PESHAWAR: A senior al-Qaeda operative and possibly the number two of the terror network, Atiyah Abdur Rahman, has reportedly been killed in a drone attack in North Waziristan on August 22.
Pakistani security officials and tribal sources in North Waziristan, however, did not have any information about the al-Qaeda leader and his presence in Pakistan. The American media, quoting senior US administration officials, reported that Atiyah Abdur Rahman was living in a house in North Waziristan and was killed along with other militants when a drone hit the same house on August 22.
Before his elevation to the was reportedly an operation chief of the terror network in Pakistan. Libyan by nationality, Atiyah Abdur Rahman had replaced the Egyptian doctor Ayman al-Zawahiri, who became al-Qaeda chief after founding leader of the militant network Osama bin Laden was killed in operation by US Special Forces in Abbottabad on May 2.
Tribal sources in North Waziristan said the US drone had carried two missile strikes in North Waziristan on August 22. In the first attack, the drone had fired two missiles and hit a house at Khaisura village in Mir Ali subdivision and killed six people — three men, two children and a lady.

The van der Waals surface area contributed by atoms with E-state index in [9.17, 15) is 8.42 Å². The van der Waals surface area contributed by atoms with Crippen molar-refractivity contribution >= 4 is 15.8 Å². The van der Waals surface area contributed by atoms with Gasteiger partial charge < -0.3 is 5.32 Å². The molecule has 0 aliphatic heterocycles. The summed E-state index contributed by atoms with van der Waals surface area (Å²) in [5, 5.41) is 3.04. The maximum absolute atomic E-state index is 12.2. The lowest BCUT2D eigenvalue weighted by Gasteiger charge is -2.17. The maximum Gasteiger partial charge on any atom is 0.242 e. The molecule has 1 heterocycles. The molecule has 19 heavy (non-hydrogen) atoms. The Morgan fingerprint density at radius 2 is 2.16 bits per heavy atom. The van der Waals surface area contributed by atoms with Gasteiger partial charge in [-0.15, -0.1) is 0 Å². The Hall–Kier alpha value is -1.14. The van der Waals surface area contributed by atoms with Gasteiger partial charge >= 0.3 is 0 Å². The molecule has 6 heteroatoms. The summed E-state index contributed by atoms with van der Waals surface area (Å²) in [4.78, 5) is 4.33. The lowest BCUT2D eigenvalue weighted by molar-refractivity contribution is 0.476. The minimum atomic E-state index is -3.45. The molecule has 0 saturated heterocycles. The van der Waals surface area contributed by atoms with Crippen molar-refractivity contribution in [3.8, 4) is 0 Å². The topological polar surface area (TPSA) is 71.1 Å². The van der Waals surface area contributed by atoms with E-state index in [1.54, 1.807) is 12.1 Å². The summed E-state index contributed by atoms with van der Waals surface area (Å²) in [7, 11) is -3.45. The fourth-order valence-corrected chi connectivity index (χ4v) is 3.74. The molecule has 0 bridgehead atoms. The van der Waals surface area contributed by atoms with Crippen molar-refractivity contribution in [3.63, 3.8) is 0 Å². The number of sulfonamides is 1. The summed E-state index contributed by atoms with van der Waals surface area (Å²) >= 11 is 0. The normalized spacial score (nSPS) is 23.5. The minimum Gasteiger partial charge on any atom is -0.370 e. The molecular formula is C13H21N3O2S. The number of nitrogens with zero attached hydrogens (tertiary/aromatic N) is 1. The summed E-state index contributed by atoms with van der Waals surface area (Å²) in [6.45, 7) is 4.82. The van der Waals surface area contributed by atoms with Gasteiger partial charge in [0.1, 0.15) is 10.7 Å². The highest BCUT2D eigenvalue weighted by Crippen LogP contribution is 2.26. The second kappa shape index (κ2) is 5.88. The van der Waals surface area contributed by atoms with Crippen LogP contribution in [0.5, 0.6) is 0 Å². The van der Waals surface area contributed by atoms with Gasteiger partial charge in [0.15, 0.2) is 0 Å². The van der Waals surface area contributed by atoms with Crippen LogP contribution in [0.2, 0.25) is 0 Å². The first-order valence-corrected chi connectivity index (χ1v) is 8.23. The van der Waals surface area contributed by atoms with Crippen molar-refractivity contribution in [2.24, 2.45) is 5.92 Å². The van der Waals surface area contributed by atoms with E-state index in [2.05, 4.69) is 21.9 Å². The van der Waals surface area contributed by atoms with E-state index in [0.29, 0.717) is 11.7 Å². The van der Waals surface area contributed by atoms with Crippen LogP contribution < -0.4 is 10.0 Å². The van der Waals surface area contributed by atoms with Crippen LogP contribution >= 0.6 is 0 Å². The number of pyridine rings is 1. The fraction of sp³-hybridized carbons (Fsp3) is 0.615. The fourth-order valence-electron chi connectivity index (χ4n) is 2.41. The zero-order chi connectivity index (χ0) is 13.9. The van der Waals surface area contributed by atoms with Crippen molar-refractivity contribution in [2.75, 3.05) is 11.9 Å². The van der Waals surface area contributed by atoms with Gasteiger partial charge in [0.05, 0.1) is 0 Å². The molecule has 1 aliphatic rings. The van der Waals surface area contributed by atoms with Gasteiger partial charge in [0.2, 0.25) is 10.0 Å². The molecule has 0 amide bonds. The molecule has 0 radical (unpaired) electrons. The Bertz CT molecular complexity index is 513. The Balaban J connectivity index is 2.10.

Local villagers said an Arab family was residing in the house and all those died in the missile attack were Arab nationals. But there was no information about nationality of the slain people. Interestingly, this attack was not reported in the media.
In the second attack, also on August 22 and same evening, the drone hit a house and car and killed five men at Sheenpond village near the border with Khost province of Afghanistan. All the five people died in the attack were reportedly foreign fighters. But as usual, there was no way to ascertain identity of the slain people.
Though tribesmen in Mir Ali did not know about Atiyah Abdur Rahman and his background before, they believed if he was really killed in the drone attack, then he might have been killed at Khaisura village along with his family.
“Most of these Arab fighters live with their families in the tribal areas and if he has really been killed here then he might have killed in Khaisura village,” a tribesman in Mir Ali said. He said neither Pakistani security officials nor common tribesmen could go to see who were killed in the drone attack.
He said that only the militants and their likeminded tribesmen usually took part in rescue work and retrieved bodies of the slain people from the debris of the buildings hit by the drone. “The bodies or remains of foreign fighters are secretly buried at a separate graveyards,” he said.